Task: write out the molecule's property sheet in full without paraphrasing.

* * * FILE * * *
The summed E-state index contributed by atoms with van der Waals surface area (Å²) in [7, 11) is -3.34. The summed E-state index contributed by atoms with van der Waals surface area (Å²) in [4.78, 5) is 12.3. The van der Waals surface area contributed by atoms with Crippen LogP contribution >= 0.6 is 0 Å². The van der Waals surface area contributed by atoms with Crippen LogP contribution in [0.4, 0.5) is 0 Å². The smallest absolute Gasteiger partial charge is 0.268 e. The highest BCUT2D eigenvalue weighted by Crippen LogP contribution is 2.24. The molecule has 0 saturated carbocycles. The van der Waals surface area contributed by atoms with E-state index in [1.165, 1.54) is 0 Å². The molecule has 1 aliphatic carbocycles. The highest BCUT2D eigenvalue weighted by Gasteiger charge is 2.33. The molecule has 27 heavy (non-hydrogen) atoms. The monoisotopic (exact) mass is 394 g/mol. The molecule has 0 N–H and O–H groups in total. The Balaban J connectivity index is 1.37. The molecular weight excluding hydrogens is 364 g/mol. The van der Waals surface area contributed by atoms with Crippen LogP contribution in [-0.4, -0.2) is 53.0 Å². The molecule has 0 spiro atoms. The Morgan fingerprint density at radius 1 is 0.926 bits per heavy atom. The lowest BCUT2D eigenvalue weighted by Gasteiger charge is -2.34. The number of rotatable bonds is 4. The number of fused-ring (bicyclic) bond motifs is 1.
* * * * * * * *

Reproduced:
The summed E-state index contributed by atoms with van der Waals surface area (Å²) in [7, 11) is -3.34. The summed E-state index contributed by atoms with van der Waals surface area (Å²) in [4.78, 5) is 12.3. The van der Waals surface area contributed by atoms with Crippen LogP contribution >= 0.6 is 0 Å². The van der Waals surface area contributed by atoms with Crippen LogP contribution in [0.4, 0.5) is 0 Å². The smallest absolute Gasteiger partial charge is 0.268 e. The highest BCUT2D eigenvalue weighted by Crippen LogP contribution is 2.24. The molecule has 0 saturated carbocycles. The van der Waals surface area contributed by atoms with E-state index in [1.165, 1.54) is 0 Å². The molecule has 1 aliphatic carbocycles. The highest BCUT2D eigenvalue weighted by Gasteiger charge is 2.33. The molecule has 27 heavy (non-hydrogen) atoms. The monoisotopic (exact) mass is 394 g/mol. The molecule has 0 N–H and O–H groups in total. The Balaban J connectivity index is 1.37. The molecular weight excluding hydrogens is 364 g/mol. The van der Waals surface area contributed by atoms with Crippen LogP contribution in [-0.4, -0.2) is 53.0 Å². The molecule has 0 spiro atoms. The Morgan fingerprint density at radius 1 is 0.926 bits per heavy atom. The lowest BCUT2D eigenvalue weighted by Gasteiger charge is -2.34. The number of rotatable bonds is 4. The number of fused-ring (bicyclic) bond motifs is 1.